TWO FEMALE SPIES. A BANNED MASTERPIECE. A BOOK THAT CHANGED HISTORY.
1956. A celebrated Russian author is writing a book, Doctor Zhivago, which could spark dissent in the Soviet Union. The Soviets, afraid of its subversive power, ban it.
But in the rest of the world it’s fast becoming a sensation.
In Washington DC, the CIA is planning to use the book to tip the Cold War in its favour.
Their agents are not the usual spies, however. Two typists – the charming, experienced Sally and the talented novice Irina – are charged with the mission of a lifetime: to smuggle Doctor Zhivago back into Russia by any means necessary.
It will not be easy. There are people prepared to die for this book – and agents willing to kill for it. But they cannot fail – as this book has the power to change history.
The Secrets We Kept is one of those rare books that not only are you hooked from, but, know you’re going to love after reading just the first page. I was instantly transported to the 1950s and completely immersed in both Irina’s and Olga’s stories.
The book is a fictional account of how Boris Pasternak’s Doctor Zhivago was smuggled out of the East and into the West before authorities could stop it from being published. And how it was then later smuggled back into Russia to be enjoyed and celebrated by many, many people. However, this was by no means an easy feat and Olga, Boris Pasternak’s mistress, was treated appallingly for her role in helping him. The story is incredible and I had no idea about the history of Doctor Zhivago or the brave people that worked to get the book into the world.
Running alternately with Olga’s chapters are Irina’s, which are set in Washington, DC. These were my favourite chapters in the book. I loved the spy aspect of the story and how Irina was posing as a typist whilst actually undertaking dangerous missions for the CIA. She’s a strong character who is not to be underestimated, which is just like many of the other women in the book, who are at most times looked down on by the male characters. This paragraph summed things up perfectly:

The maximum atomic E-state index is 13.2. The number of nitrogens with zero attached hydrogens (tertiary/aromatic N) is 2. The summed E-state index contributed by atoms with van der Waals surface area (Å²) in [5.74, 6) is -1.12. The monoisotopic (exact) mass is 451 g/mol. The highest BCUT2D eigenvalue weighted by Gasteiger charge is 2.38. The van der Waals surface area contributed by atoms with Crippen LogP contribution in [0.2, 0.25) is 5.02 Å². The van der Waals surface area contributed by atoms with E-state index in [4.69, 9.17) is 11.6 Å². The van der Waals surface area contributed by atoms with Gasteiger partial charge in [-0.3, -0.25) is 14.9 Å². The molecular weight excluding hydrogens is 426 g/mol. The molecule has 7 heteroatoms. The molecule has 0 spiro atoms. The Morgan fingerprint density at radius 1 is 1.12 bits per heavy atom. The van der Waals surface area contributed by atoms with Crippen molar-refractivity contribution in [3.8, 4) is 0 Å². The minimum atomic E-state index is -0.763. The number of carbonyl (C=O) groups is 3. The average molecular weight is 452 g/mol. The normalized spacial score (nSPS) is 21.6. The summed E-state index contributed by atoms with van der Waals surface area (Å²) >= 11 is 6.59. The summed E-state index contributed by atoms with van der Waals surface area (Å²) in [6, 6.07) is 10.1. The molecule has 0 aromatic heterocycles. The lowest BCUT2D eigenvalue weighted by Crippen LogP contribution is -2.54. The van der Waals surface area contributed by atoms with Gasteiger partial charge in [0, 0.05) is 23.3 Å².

Sometimes they’d refer to us not by name but by hair color or body type: Blondie, Red, Tits. We had our secret names for them, too: Grabber, Coffee Breath, Teeth.
They would call us girls, but we were not. We came to the Agency by way of Radcliffe, Vassar, Smith. We were the first daughters of our families to earn degrees. Some of us spoke Mandarin. Some could fly planes. Some of us could handle a Colt 1873 better than John Wayne. But all we were asked when interviewed was “Can you type?”
And Irina can do much more than just type, as can Sally, who teaches and guides Irina in her missions, which I’ll say no more about to avoid any spoilers!
The Secrets We Kept is a brilliantly told story, about a piece of relatively unknown history. It is tense, enthralling and has brilliant female characters. You’ll not be able to put it down and you will think about the characters long after you finish the book. This is one of my books of the year, for sure!
Thank you to Anne Cater for inviting me on the tour and to Hutchinson for a copy of the book, which is available now!
Follow the rest of the tour, here: